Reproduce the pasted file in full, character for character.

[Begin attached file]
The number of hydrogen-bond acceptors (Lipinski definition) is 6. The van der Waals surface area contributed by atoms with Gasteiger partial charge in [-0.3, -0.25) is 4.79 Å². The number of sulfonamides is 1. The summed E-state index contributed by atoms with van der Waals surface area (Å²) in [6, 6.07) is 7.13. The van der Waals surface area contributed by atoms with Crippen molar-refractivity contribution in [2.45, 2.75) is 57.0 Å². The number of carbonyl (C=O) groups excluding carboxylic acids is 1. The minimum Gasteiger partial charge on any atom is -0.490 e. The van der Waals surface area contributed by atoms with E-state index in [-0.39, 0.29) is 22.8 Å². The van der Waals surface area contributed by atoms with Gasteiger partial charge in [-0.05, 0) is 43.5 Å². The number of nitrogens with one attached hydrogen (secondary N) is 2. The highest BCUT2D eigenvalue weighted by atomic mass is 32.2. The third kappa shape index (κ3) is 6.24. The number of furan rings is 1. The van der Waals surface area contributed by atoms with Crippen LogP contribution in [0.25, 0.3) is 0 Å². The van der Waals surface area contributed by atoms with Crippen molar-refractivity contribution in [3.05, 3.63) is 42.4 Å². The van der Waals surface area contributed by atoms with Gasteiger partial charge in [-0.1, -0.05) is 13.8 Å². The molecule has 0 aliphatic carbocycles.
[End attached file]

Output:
The number of hydrogen-bond acceptors (Lipinski definition) is 6. The van der Waals surface area contributed by atoms with Gasteiger partial charge in [-0.3, -0.25) is 4.79 Å². The number of sulfonamides is 1. The summed E-state index contributed by atoms with van der Waals surface area (Å²) in [6, 6.07) is 7.13. The van der Waals surface area contributed by atoms with Crippen molar-refractivity contribution in [2.45, 2.75) is 57.0 Å². The number of carbonyl (C=O) groups excluding carboxylic acids is 1. The minimum Gasteiger partial charge on any atom is -0.490 e. The van der Waals surface area contributed by atoms with E-state index in [-0.39, 0.29) is 22.8 Å². The van der Waals surface area contributed by atoms with Gasteiger partial charge in [-0.05, 0) is 43.5 Å². The number of nitrogens with one attached hydrogen (secondary N) is 2. The highest BCUT2D eigenvalue weighted by atomic mass is 32.2. The third kappa shape index (κ3) is 6.24. The number of furan rings is 1. The van der Waals surface area contributed by atoms with Crippen LogP contribution in [0.25, 0.3) is 0 Å². The van der Waals surface area contributed by atoms with Crippen molar-refractivity contribution in [3.05, 3.63) is 42.4 Å². The van der Waals surface area contributed by atoms with Gasteiger partial charge in [-0.1, -0.05) is 13.8 Å². The molecule has 0 aliphatic carbocycles.